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Representative terms from entire chapter:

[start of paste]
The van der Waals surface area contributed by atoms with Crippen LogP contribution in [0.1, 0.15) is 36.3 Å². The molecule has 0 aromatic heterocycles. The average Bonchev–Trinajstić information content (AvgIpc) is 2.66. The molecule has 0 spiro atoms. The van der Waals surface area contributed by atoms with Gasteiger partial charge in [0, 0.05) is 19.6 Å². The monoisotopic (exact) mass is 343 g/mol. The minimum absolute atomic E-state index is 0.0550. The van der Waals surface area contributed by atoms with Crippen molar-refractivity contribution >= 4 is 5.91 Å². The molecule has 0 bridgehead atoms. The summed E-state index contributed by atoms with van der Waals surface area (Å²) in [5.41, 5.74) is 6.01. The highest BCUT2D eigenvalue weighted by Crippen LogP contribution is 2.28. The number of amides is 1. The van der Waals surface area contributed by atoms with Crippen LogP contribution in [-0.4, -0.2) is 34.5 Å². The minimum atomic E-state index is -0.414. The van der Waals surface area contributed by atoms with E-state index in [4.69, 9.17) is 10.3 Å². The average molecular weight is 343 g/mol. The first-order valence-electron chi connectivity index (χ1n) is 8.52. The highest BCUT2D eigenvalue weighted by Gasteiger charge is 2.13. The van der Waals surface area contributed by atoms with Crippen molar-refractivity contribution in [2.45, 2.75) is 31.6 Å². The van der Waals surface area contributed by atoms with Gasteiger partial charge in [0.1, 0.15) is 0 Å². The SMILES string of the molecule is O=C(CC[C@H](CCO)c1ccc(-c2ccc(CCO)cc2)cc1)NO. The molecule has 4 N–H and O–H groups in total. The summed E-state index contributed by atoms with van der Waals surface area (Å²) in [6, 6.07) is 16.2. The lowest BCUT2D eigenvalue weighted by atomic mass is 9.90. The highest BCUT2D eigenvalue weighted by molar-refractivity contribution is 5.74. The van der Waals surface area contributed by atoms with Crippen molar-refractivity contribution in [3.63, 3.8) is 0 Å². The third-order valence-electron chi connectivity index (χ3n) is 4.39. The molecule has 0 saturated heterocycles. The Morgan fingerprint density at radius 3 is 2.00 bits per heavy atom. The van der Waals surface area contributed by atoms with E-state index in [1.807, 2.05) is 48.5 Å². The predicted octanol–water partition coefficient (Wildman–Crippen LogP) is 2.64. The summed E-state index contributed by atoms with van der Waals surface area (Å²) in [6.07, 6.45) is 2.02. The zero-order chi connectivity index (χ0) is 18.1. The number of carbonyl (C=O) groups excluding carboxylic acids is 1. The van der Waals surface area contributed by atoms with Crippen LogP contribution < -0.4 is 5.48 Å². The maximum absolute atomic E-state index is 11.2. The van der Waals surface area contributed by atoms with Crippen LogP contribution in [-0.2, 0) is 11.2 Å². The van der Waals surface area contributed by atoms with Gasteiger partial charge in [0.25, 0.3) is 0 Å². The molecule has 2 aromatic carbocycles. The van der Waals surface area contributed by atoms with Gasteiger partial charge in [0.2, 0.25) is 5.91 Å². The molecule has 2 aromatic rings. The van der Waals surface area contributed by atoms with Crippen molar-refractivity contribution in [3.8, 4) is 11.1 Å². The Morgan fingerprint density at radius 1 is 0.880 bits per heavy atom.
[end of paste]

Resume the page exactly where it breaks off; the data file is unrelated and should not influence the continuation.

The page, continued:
68 In any event, continued devolatilization will eventually build an interconnected three-dimensional fluid network of some vertical extent, as shown schematically on the right side of Figure 4.3. A static fluid at lithostatic pres- sure would rise due to its lower density and therefore to its buoyancy relative to the surrounding rocks if it was not held by the tensile strength of the rock. Because rocks at metamorphic conditions have low tensile strengths, the fluid would become mechanically unstable and hydrofrac- ture its way toward the Earth's surface. Similar arguments have been used to explain the ascent of magmas from depth even though the buoyancy forces are less. As the left side of Figure 4.4 shows, the greater the amount of inter- connected fluid space, the greater will be the difference between the pressure on the fluid and surrounding rock and thus the ability of the fluid to hydrofracture the rock. The pressure difference between static fluid and rock is given by UP = gZ(prock - pfluid) ~ (4.1) where g stands for the acceleration due to gravity, z is the vertical distance of interconnectivity of the fluid, and PrOck and Pfluic are the rock and fluid densities, respectively. While the tensile strength of a rock acting to prevent propagation of a fracture at a crack tip is poorly known, we might imagine that under metamorphic conditions, with the interplay of deviatoric stresses during active tecton- ism, it is no more than 10 bars or so, particularly for subcritical crack growth. This means that no intercon- nected fluid network can exist statically that extends in the vertical direction more than about 60 m. This severely limits the possible vertical extent of fluid convection be- fore the tensile strength is exceeded and fluid migrates upward only. Over this short distance no convection is possible for any reasonable temperature gradient and per- meability. The potential to produce an interconnected fluid net- work is great. The approximately 2 moles of fluid on average given off per kilogram of politic composition rock during medium- to high-grade metamorphism has the potential to hydrofracture the rock many times. This amount of fluid would occupy a volume of approximately 12 per- cent under metamorphic conditions if it did not escape. While we do not know the volume of fluid necessary to produce an interconnected fluid pathway, it is probably no more than a few tenths of a percent of the volume of the rock. Thus, we might imagine that even on a local scale hydrofracturing may have occurred a large number of times. If we consider the passage of fluid released from minerals lower in the metamorphic pile, it is not surprising that we observe large numbers of healed fluid-filled microcracks in metamorphic rocks. JOHN V. WALTHER The predominance of divariant (sliding equilibria) devolatilization reactions during metamorphism suggests that fluid is released from hydrous and carbonate minerals more or less continuously in the metamorphic pile during prograde metamorphism. It is possible that some fractures stay open for extended periods of time fed by a continuous supply of fluid. This situation is shown on the right side of Figure 4.4, where we require a viscous pressure gradi- ent, dPViS, to compensate for the difference in the pressure gradient between the static fluid and the surrounding rock. That is, the loss in hydraulic head by the upwardly flowing fluid due to its viscosity compensates for the difference between the hydrostatic and lithostatic gradients so that fluid pressure in the flowing fluid equals lithostatic pres- sure along the walls of the fracture, which in turn allows the fracture to remain open: dPvis = g ~ Ink - pfluid ~ · (4. 2) Assuming fluid and rock densities of 0.9 and 2.8 g/cm3, the viscous pressure gradient required as calculated from Eq. (4.2) is about 2.0 X 103 dyne/cm3. We can model the fluid flow in a microcrack as steady-state incompressible viscous laminar flow through two parallel plates that ex- tend in all directions to a very much greater extent than d, the distance they are apart. Due to the viscous nature of the fluid, the profile of the flow velocity across the crack is parabolic, zero at the wall, and a maximum in the center. The solution to this fluid mechanical problem is 2vmax d dPvis ,, ~ ~ A ~ 4 . 3 3 12v where v and vmax are the average and maximum fluid velocities, respectively, d is the fracture width, and v is the viscosity of the fluid. Noting that the fluid flux, q, is equal Pf>Priz+ / Pf=Pr Ny I Pf